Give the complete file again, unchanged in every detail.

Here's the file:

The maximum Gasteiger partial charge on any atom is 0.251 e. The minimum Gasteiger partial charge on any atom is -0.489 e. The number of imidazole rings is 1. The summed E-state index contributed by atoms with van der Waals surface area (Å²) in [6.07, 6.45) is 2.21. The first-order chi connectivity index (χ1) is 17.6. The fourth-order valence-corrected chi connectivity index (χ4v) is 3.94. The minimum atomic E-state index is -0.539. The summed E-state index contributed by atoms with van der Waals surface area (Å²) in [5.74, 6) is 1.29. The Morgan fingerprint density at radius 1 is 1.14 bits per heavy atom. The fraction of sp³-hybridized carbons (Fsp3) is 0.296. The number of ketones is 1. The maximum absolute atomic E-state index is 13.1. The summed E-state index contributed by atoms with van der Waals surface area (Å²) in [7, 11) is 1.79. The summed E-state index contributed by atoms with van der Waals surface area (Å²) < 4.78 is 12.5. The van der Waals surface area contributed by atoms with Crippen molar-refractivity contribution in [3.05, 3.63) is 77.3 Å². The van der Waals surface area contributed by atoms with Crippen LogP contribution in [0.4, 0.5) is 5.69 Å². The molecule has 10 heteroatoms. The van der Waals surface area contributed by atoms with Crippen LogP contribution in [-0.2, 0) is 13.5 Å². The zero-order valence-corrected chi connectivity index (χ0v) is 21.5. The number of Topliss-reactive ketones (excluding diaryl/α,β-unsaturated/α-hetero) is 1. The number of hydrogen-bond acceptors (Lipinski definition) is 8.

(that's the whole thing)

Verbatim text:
The maximum Gasteiger partial charge on any atom is 0.251 e. The minimum Gasteiger partial charge on any atom is -0.489 e. The number of imidazole rings is 1. The summed E-state index contributed by atoms with van der Waals surface area (Å²) in [6.07, 6.45) is 2.21. The first-order chi connectivity index (χ1) is 17.6. The fourth-order valence-corrected chi connectivity index (χ4v) is 3.94. The minimum atomic E-state index is -0.539. The summed E-state index contributed by atoms with van der Waals surface area (Å²) in [5.74, 6) is 1.29. The Morgan fingerprint density at radius 1 is 1.14 bits per heavy atom. The fraction of sp³-hybridized carbons (Fsp3) is 0.296. The number of ketones is 1. The maximum absolute atomic E-state index is 13.1. The summed E-state index contributed by atoms with van der Waals surface area (Å²) in [7, 11) is 1.79. The summed E-state index contributed by atoms with van der Waals surface area (Å²) < 4.78 is 12.5. The van der Waals surface area contributed by atoms with Crippen molar-refractivity contribution in [3.05, 3.63) is 77.3 Å². The van der Waals surface area contributed by atoms with Crippen LogP contribution in [0.4, 0.5) is 5.69 Å². The molecule has 10 heteroatoms. The van der Waals surface area contributed by atoms with Crippen LogP contribution in [-0.2, 0) is 13.5 Å². The zero-order valence-corrected chi connectivity index (χ0v) is 21.5. The number of Topliss-reactive ketones (excluding diaryl/α,β-unsaturated/α-hetero) is 1. The number of hydrogen-bond acceptors (Lipinski definition) is 8.